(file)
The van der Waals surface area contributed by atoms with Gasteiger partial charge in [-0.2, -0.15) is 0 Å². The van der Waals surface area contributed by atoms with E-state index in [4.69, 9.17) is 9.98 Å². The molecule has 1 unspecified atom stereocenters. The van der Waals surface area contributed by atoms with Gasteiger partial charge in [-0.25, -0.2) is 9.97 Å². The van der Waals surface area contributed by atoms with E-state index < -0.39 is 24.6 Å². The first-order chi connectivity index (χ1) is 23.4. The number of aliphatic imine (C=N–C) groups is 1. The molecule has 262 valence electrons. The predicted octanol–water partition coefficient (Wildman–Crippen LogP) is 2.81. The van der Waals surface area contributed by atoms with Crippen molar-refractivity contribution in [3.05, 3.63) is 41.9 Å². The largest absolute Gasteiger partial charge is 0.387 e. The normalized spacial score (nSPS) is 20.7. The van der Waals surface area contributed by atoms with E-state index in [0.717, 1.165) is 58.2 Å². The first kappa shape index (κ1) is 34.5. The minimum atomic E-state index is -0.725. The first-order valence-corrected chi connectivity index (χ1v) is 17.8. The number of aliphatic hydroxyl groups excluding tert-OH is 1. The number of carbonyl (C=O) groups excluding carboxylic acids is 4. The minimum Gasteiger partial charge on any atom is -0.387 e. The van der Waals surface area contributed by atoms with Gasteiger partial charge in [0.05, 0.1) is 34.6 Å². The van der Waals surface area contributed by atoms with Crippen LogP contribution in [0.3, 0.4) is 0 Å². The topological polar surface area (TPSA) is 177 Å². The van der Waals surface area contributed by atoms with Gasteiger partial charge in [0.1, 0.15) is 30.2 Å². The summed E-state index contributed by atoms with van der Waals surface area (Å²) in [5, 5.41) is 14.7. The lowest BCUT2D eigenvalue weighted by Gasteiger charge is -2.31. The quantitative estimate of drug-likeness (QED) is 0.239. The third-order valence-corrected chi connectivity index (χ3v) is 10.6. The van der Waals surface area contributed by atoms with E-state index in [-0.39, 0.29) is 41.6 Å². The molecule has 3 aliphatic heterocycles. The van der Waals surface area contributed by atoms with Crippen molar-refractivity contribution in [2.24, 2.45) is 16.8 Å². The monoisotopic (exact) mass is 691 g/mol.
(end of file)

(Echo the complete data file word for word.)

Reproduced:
The van der Waals surface area contributed by atoms with Gasteiger partial charge in [-0.2, -0.15) is 0 Å². The van der Waals surface area contributed by atoms with E-state index in [4.69, 9.17) is 9.98 Å². The molecule has 1 unspecified atom stereocenters. The van der Waals surface area contributed by atoms with Gasteiger partial charge in [-0.25, -0.2) is 9.97 Å². The van der Waals surface area contributed by atoms with E-state index < -0.39 is 24.6 Å². The first-order chi connectivity index (χ1) is 23.4. The number of aliphatic imine (C=N–C) groups is 1. The molecule has 262 valence electrons. The predicted octanol–water partition coefficient (Wildman–Crippen LogP) is 2.81. The van der Waals surface area contributed by atoms with Crippen molar-refractivity contribution in [3.05, 3.63) is 41.9 Å². The largest absolute Gasteiger partial charge is 0.387 e. The normalized spacial score (nSPS) is 20.7. The van der Waals surface area contributed by atoms with E-state index in [0.717, 1.165) is 58.2 Å². The first kappa shape index (κ1) is 34.5. The minimum atomic E-state index is -0.725. The first-order valence-corrected chi connectivity index (χ1v) is 17.8. The number of aliphatic hydroxyl groups excluding tert-OH is 1. The number of carbonyl (C=O) groups excluding carboxylic acids is 4. The minimum Gasteiger partial charge on any atom is -0.387 e. The van der Waals surface area contributed by atoms with Gasteiger partial charge in [0.05, 0.1) is 34.6 Å². The van der Waals surface area contributed by atoms with Crippen LogP contribution in [0.3, 0.4) is 0 Å². The topological polar surface area (TPSA) is 177 Å². The van der Waals surface area contributed by atoms with Gasteiger partial charge in [0.1, 0.15) is 30.2 Å². The summed E-state index contributed by atoms with van der Waals surface area (Å²) in [5, 5.41) is 14.7. The lowest BCUT2D eigenvalue weighted by Gasteiger charge is -2.31. The quantitative estimate of drug-likeness (QED) is 0.239. The third-order valence-corrected chi connectivity index (χ3v) is 10.6. The van der Waals surface area contributed by atoms with E-state index in [-0.39, 0.29) is 41.6 Å². The molecule has 3 aliphatic heterocycles. The van der Waals surface area contributed by atoms with Crippen molar-refractivity contribution in [2.24, 2.45) is 16.8 Å². The monoisotopic (exact) mass is 691 g/mol.